The oldest “place name sign” in the world
Egyptologists at the University of Bonn decipher a rock inscription from the late fourth millennium B.C.
Together with the Egyptian Ministry of Antiquities, researchers from the University of Bonn have deciphered the oldest place name sign in the world. An inscription from the time of the emergence of the Egyptian state in the late fourth millennium B.C. from the Wadi el Malik east of Aswan, which is still barely explored archaeologically, bears four hieroglyphs: “Domain of the Horus King Scorpion”.
“This ruler called ‘Scorpion’ was a prominent figure in the phase of the emergence of the first territorial state in world history,” says Egyptologist Prof. Dr. Ludwig D. Morenz from the University of Bonn. The ruler lived around 3070 B.C., his exact dates and the length of his reign are not known. The name “Scorpion” is written together with three other hieroglyphs on a rock inscription discovered more than two years ago in a side wadi of the Wadi Abu Subeira to the east of Aswan: “Domain of the Horus King Scorpion”. A circular hieroglyph indicates that it is a place name. “This makes it the oldest known place name sign in the world,” says Morenz.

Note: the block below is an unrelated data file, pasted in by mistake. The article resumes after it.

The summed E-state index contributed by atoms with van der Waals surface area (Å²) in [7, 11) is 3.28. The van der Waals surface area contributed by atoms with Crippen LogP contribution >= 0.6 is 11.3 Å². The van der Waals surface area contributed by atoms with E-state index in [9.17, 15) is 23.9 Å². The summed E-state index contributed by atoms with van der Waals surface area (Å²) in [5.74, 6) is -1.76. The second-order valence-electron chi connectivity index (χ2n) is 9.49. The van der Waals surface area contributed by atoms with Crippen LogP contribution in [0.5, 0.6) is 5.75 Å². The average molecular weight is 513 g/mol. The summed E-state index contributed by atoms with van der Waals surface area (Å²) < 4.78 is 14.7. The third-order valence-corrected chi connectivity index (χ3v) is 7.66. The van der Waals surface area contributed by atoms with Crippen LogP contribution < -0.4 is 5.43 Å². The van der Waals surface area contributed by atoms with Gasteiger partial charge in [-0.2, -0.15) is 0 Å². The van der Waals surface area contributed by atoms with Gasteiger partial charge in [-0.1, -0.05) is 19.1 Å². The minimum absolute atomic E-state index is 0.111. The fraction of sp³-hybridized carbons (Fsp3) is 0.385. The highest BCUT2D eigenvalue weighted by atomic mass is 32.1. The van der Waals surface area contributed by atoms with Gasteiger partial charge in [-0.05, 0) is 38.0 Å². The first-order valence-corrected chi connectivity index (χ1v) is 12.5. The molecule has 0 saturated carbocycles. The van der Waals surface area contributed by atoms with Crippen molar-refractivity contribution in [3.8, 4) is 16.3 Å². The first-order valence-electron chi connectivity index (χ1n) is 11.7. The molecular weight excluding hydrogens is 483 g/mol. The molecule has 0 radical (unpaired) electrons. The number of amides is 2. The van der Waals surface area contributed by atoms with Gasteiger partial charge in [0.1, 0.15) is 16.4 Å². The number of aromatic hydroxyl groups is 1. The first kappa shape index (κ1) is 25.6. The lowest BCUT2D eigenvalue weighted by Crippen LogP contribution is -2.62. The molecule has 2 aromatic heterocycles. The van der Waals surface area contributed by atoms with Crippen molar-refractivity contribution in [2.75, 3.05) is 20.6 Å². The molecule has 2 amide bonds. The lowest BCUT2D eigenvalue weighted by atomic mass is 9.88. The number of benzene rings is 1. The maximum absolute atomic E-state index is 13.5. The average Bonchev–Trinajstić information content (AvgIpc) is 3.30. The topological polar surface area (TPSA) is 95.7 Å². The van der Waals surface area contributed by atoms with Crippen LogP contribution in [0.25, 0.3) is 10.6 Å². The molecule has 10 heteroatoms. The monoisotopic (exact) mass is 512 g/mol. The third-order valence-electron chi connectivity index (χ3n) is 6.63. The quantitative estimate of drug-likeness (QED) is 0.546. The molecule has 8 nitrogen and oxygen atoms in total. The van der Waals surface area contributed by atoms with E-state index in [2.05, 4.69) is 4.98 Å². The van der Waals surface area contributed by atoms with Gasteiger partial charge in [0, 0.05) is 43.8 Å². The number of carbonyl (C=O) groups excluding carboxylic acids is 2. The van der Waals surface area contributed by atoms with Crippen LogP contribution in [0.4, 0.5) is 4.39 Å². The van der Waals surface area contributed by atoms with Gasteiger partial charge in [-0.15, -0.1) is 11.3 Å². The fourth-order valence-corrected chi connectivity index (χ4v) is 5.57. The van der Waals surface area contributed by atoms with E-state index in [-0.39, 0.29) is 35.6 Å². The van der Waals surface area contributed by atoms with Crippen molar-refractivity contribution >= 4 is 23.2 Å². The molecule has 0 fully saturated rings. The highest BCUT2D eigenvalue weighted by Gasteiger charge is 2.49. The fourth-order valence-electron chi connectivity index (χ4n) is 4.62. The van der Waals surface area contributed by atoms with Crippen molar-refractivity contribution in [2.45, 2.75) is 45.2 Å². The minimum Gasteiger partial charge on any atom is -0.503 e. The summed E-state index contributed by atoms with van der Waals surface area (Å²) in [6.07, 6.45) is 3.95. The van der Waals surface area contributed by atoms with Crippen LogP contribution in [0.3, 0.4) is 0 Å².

There are very few sources about the political, social and economic conditions under which people lived more than five thousand years ago. “This is precisely why the new discovery of the rock inscription is so valuable,” says the Egyptologist. The very early use of the cultural practice of writing in this rather remote place is unusual for the fourth millennium B.C. Despite its brevity, the inscription opens a window into the world of the emergence of the Egyptian state and the culture associated with it. Morenz: “For the first time, the process of internal colonization in the Nile Valley becomes more visible by writing.”